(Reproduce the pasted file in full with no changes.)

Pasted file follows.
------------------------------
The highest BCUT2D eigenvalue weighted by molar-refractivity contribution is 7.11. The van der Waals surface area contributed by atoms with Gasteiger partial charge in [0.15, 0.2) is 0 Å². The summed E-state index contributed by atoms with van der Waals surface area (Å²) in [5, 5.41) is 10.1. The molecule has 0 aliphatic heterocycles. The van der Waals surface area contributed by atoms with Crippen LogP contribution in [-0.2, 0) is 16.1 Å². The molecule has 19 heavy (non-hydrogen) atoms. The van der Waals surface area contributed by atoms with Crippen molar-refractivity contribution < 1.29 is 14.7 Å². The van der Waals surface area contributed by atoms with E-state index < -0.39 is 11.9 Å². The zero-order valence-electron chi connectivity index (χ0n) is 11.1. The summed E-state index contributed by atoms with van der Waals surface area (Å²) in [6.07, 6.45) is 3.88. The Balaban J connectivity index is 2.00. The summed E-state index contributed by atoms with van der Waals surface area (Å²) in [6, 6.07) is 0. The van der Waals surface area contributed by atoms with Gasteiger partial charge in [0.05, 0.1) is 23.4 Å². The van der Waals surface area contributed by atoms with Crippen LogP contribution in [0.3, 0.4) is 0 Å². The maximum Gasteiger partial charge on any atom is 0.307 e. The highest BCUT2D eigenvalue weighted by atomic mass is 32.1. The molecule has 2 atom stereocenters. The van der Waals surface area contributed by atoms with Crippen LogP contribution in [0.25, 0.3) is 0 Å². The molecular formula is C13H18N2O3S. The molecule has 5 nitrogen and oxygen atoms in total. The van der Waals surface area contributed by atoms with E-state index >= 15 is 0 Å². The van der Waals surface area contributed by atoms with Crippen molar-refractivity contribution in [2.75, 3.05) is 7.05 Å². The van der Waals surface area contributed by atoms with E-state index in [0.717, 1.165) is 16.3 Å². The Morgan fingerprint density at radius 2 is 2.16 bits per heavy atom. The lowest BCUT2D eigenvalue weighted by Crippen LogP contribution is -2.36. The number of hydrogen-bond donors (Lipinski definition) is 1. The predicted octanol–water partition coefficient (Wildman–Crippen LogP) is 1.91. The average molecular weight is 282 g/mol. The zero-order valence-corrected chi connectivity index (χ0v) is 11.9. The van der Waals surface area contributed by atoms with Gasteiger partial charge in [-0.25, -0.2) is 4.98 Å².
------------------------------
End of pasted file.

The highest BCUT2D eigenvalue weighted by molar-refractivity contribution is 7.11. The van der Waals surface area contributed by atoms with Gasteiger partial charge in [0.15, 0.2) is 0 Å². The summed E-state index contributed by atoms with van der Waals surface area (Å²) in [5, 5.41) is 10.1. The molecule has 0 aliphatic heterocycles. The van der Waals surface area contributed by atoms with Crippen LogP contribution in [-0.2, 0) is 16.1 Å². The molecule has 19 heavy (non-hydrogen) atoms. The van der Waals surface area contributed by atoms with Crippen molar-refractivity contribution < 1.29 is 14.7 Å². The van der Waals surface area contributed by atoms with E-state index < -0.39 is 11.9 Å². The zero-order valence-electron chi connectivity index (χ0n) is 11.1. The summed E-state index contributed by atoms with van der Waals surface area (Å²) in [6.07, 6.45) is 3.88. The Balaban J connectivity index is 2.00. The summed E-state index contributed by atoms with van der Waals surface area (Å²) in [6, 6.07) is 0. The van der Waals surface area contributed by atoms with Gasteiger partial charge in [0.05, 0.1) is 23.4 Å². The van der Waals surface area contributed by atoms with Crippen LogP contribution in [0.3, 0.4) is 0 Å². The maximum Gasteiger partial charge on any atom is 0.307 e. The highest BCUT2D eigenvalue weighted by atomic mass is 32.1. The molecule has 2 atom stereocenters. The van der Waals surface area contributed by atoms with Crippen LogP contribution in [0.25, 0.3) is 0 Å². The molecular formula is C13H18N2O3S. The molecule has 5 nitrogen and oxygen atoms in total. The van der Waals surface area contributed by atoms with E-state index >= 15 is 0 Å². The van der Waals surface area contributed by atoms with Crippen molar-refractivity contribution in [2.75, 3.05) is 7.05 Å². The van der Waals surface area contributed by atoms with E-state index in [0.717, 1.165) is 16.3 Å². The Morgan fingerprint density at radius 2 is 2.16 bits per heavy atom. The lowest BCUT2D eigenvalue weighted by Crippen LogP contribution is -2.36. The number of hydrogen-bond donors (Lipinski definition) is 1. The predicted octanol–water partition coefficient (Wildman–Crippen LogP) is 1.91. The average molecular weight is 282 g/mol. The zero-order valence-corrected chi connectivity index (χ0v) is 11.9. The van der Waals surface area contributed by atoms with Gasteiger partial charge in [-0.25, -0.2) is 4.98 Å².